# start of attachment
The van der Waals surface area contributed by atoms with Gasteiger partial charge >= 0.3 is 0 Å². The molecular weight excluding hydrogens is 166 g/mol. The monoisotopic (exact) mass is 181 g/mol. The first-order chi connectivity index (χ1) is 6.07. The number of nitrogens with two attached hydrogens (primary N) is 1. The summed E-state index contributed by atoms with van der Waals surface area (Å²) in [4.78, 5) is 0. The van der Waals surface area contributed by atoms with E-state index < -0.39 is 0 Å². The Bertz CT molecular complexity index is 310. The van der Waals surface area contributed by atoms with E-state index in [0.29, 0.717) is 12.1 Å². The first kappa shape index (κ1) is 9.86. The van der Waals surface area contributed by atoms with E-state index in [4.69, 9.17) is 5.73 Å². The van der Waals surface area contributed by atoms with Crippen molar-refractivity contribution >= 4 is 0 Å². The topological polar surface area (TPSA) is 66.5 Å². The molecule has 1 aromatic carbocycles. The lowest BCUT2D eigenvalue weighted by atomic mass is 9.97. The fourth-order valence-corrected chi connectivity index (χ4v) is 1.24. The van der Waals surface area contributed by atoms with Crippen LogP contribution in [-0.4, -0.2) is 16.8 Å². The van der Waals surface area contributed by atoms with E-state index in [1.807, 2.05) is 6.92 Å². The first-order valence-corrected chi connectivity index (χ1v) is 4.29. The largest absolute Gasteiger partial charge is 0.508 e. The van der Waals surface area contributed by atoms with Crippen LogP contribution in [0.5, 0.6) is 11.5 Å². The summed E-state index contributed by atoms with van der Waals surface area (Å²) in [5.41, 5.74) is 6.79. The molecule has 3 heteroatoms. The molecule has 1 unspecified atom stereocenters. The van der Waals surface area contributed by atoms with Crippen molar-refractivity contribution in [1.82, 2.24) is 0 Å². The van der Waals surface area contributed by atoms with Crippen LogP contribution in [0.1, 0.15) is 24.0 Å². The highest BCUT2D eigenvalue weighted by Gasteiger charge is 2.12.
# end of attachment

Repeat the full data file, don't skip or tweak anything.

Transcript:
The van der Waals surface area contributed by atoms with Gasteiger partial charge >= 0.3 is 0 Å². The molecular weight excluding hydrogens is 166 g/mol. The monoisotopic (exact) mass is 181 g/mol. The first-order chi connectivity index (χ1) is 6.07. The number of nitrogens with two attached hydrogens (primary N) is 1. The summed E-state index contributed by atoms with van der Waals surface area (Å²) in [4.78, 5) is 0. The van der Waals surface area contributed by atoms with E-state index < -0.39 is 0 Å². The Bertz CT molecular complexity index is 310. The van der Waals surface area contributed by atoms with E-state index in [0.29, 0.717) is 12.1 Å². The first kappa shape index (κ1) is 9.86. The van der Waals surface area contributed by atoms with E-state index in [4.69, 9.17) is 5.73 Å². The van der Waals surface area contributed by atoms with Crippen molar-refractivity contribution >= 4 is 0 Å². The topological polar surface area (TPSA) is 66.5 Å². The molecule has 1 aromatic carbocycles. The lowest BCUT2D eigenvalue weighted by atomic mass is 9.97. The fourth-order valence-corrected chi connectivity index (χ4v) is 1.24. The van der Waals surface area contributed by atoms with Crippen LogP contribution in [-0.4, -0.2) is 16.8 Å². The van der Waals surface area contributed by atoms with E-state index in [1.807, 2.05) is 6.92 Å². The first-order valence-corrected chi connectivity index (χ1v) is 4.29. The largest absolute Gasteiger partial charge is 0.508 e. The van der Waals surface area contributed by atoms with Crippen LogP contribution in [0.5, 0.6) is 11.5 Å². The summed E-state index contributed by atoms with van der Waals surface area (Å²) in [5.41, 5.74) is 6.79. The molecule has 3 heteroatoms. The molecule has 1 unspecified atom stereocenters. The van der Waals surface area contributed by atoms with Crippen molar-refractivity contribution in [1.82, 2.24) is 0 Å². The van der Waals surface area contributed by atoms with Crippen LogP contribution in [0.1, 0.15) is 24.0 Å². The highest BCUT2D eigenvalue weighted by Gasteiger charge is 2.12.